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Sat 28 May 2011 10:03 AM

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Online Arabic bookshop founder eyes US expansion

Qatar graduate says she is in the process of setting up US branch of website Araboh.com

Online Arabic bookshop founder eyes US expansion
The Araboh.com website.

An online bookshop, launched by a Qatar graduate to promote the education of the Arabic language around the world, is looking to expand to the United States.

Founder Jinanne Tabra said she was in the process of setting up a branch of Araboh.com in the US as part of international expansion plans.

The online bookstore, which has sold thousands of books around the world, has grown by 200 percent since being launched by Tabra shortly after she graduated from the Carnegie Mellon University in Qatar.

Araboh.com is now visiting schools in Qatar and UAE and hosting Arabic language festivals to promote the language among children.

"We have high standards for books we are selling. They must be fun and attractive," Tabra said, adding that the website now delivers books to young Arabic learners in 50 countries.

She said it was time to upgrade Arabic learning approaches among children as the current ones were "outdated" and "lacking fun elements".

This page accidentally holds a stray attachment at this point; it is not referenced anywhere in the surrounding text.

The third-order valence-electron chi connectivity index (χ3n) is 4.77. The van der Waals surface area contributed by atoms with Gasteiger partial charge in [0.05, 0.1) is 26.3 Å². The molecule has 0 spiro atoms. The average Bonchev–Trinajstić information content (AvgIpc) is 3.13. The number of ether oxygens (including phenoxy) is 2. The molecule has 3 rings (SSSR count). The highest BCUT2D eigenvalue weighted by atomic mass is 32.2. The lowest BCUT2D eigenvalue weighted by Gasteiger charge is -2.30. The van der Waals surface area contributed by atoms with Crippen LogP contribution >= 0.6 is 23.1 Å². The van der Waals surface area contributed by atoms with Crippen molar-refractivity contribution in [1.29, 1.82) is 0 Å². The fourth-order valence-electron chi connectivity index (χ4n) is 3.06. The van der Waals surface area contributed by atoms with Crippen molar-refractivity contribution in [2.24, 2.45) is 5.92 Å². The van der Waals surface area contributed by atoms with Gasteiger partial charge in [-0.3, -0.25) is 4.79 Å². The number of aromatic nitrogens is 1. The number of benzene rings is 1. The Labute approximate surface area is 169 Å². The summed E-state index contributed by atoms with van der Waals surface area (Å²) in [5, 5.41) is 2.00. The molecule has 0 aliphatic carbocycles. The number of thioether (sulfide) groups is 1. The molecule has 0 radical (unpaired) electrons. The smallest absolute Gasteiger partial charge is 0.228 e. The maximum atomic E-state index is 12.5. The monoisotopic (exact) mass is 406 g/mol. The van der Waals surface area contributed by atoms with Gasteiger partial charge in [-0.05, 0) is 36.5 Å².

Tabra, who used to find learning Arabic an "awful burden" during her school days, added: "I believe that we do need to look for more effective methods for Arabic teaching in which fun should be a key element."

She said: "I believe there is a need for the very best Arabic educational tools to be made available for every family living in non-Arab countries.

"I believe our children should feel proud to be Arabs and promote the true message of Arab peace throughout the world. I believe this has never been as important as it is today."

Born in the UK to a Scottish mother and Iraqi father, Tabra had very few resources for Arabic learning while growing up. She spent ten years in Scotland before her family moved to the Gulf region.

"During these years I was struggling to learn Arabic with other Arab children, but the books were very boring and difficult to understand. I hated Arabic so much. The text books were boring and I was a slow reader," she added.

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